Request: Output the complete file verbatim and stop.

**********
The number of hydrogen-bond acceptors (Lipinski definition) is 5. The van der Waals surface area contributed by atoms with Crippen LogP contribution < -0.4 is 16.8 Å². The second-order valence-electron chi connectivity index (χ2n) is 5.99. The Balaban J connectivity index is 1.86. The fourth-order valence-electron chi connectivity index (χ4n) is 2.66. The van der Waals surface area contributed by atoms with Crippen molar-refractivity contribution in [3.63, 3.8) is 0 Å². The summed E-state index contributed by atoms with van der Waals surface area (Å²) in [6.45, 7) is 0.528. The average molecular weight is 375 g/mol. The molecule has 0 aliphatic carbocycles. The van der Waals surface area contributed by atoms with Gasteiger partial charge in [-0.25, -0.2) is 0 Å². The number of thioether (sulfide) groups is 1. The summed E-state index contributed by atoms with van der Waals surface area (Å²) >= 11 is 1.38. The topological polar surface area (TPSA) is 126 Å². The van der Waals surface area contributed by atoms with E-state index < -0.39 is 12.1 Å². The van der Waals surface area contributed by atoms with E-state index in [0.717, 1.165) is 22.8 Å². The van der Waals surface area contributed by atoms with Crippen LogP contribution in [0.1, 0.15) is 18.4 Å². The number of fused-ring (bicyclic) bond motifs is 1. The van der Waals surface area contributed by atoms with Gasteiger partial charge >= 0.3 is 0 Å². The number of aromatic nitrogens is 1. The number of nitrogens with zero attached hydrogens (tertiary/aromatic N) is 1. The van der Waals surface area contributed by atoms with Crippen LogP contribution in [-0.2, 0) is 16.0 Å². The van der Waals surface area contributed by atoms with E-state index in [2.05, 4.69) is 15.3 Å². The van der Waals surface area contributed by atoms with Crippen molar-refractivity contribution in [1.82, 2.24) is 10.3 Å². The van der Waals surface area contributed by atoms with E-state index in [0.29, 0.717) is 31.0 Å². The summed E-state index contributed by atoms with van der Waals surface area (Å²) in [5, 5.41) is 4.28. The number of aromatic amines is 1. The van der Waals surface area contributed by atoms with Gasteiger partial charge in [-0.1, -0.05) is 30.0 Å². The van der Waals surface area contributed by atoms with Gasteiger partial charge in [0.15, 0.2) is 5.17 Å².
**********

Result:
The number of hydrogen-bond acceptors (Lipinski definition) is 5. The van der Waals surface area contributed by atoms with Crippen LogP contribution < -0.4 is 16.8 Å². The second-order valence-electron chi connectivity index (χ2n) is 5.99. The Balaban J connectivity index is 1.86. The fourth-order valence-electron chi connectivity index (χ4n) is 2.66. The van der Waals surface area contributed by atoms with Crippen molar-refractivity contribution in [3.63, 3.8) is 0 Å². The summed E-state index contributed by atoms with van der Waals surface area (Å²) in [6.45, 7) is 0.528. The average molecular weight is 375 g/mol. The molecule has 0 aliphatic carbocycles. The van der Waals surface area contributed by atoms with Gasteiger partial charge in [-0.25, -0.2) is 0 Å². The number of thioether (sulfide) groups is 1. The summed E-state index contributed by atoms with van der Waals surface area (Å²) >= 11 is 1.38. The topological polar surface area (TPSA) is 126 Å². The van der Waals surface area contributed by atoms with E-state index < -0.39 is 12.1 Å². The van der Waals surface area contributed by atoms with E-state index in [0.717, 1.165) is 22.8 Å². The van der Waals surface area contributed by atoms with Crippen LogP contribution in [0.1, 0.15) is 18.4 Å². The number of fused-ring (bicyclic) bond motifs is 1. The van der Waals surface area contributed by atoms with Gasteiger partial charge >= 0.3 is 0 Å². The number of aromatic nitrogens is 1. The number of nitrogens with zero attached hydrogens (tertiary/aromatic N) is 1. The van der Waals surface area contributed by atoms with Crippen LogP contribution in [-0.2, 0) is 16.0 Å². The van der Waals surface area contributed by atoms with E-state index in [2.05, 4.69) is 15.3 Å². The van der Waals surface area contributed by atoms with Crippen molar-refractivity contribution in [1.82, 2.24) is 10.3 Å². The van der Waals surface area contributed by atoms with E-state index in [0.29, 0.717) is 31.0 Å². The summed E-state index contributed by atoms with van der Waals surface area (Å²) in [5, 5.41) is 4.28. The number of aromatic amines is 1. The van der Waals surface area contributed by atoms with Gasteiger partial charge in [-0.1, -0.05) is 30.0 Å². The van der Waals surface area contributed by atoms with Gasteiger partial charge in [0.15, 0.2) is 5.17 Å².